Although being a stay-at-home father is a relatively new concept in South Africa, its popularity is growing, and also an increasing number of men are deciding to stay at with their kids while their partners go to work..
The difficult economic state South Africa is in at the moment has prompted the shift from fathers being the breadwinners to either both parents needing to work or the person who earns the most money going to work.
“Many more women are educated into professional occupations, which means it is very easy for the female partner to earn significantly more,” points out Jacques Taylor, a counselling psychologist at Cape Town’s Crescent Clinic.
Of course, balancing the quality and cost of childcare versus earning two salaries is a contributing factor. Many parents prefer to have their children looked after by one of them, rather than a daycare or caregiver, and therefore opt for the father to stay at home with the children. It makes economic sense.
Whilst most men taking on the household chores and primary caregiver responsibilities are enjoying it, it doesn’t come without difficulties. Many men become aware that their time is no longer their own, and this can require a huge adjustment. Also, their worth is no longer revealed through their income and professional labour, but rather through the happiness and contentment of their children.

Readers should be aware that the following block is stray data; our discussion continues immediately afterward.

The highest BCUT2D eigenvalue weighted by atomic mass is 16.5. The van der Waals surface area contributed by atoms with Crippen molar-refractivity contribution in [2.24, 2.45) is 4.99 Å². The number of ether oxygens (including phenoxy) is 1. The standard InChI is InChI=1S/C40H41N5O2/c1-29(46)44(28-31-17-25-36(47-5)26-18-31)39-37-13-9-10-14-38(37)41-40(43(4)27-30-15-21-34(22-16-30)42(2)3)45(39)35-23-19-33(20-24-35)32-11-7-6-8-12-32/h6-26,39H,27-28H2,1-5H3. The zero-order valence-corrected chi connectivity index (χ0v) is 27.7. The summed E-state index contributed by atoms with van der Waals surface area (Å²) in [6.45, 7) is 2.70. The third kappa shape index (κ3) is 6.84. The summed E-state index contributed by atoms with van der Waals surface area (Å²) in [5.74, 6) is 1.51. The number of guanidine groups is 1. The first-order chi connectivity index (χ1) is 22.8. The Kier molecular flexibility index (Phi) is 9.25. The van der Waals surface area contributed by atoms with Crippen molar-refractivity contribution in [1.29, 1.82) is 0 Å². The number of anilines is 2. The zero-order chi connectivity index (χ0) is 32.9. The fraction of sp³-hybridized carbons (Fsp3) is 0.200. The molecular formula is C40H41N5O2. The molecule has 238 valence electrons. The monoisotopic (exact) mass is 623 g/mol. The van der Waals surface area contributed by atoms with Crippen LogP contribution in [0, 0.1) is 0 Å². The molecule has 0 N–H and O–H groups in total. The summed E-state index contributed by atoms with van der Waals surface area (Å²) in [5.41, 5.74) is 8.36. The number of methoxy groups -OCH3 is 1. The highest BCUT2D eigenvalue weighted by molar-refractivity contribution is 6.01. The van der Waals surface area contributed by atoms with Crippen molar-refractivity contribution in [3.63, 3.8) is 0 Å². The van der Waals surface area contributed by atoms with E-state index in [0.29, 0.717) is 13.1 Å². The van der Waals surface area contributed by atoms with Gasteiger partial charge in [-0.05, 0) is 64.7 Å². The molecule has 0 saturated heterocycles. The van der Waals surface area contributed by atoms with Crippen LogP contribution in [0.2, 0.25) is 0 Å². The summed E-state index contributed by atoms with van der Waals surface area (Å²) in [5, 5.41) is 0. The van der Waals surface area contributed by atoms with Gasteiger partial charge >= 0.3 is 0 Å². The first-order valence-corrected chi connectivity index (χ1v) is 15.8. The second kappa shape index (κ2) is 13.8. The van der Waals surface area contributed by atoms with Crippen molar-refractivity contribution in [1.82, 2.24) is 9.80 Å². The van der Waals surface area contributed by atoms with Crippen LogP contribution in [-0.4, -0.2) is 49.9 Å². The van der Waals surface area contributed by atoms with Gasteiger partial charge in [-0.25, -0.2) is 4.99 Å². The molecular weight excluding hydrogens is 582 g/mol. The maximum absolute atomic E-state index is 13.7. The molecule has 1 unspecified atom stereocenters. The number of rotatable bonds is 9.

Feeling unsettled in their new roles can also be due to the feeling of a loss of masculinity. Income has become the marker of a man’s masculinity over the years, and it takes time to adjust this mindset.
Cape Town-based family counsellor, Shaamiela Safodien-Ras, agrees that being the primary caregiver goes against most men’s natural instinct due to hundreds of years of cultural and societal programming. “It takes a very evolved man to be completely okay with being at home and for it not to affect his sense of manhood,” she says.
It is generally considered beneficial for children to spend a lot of their time with a parent, so the decision for a dad to stay at home ultimately boils down to how comfortable he feels, and his partner feels, about his new position.
Source The South African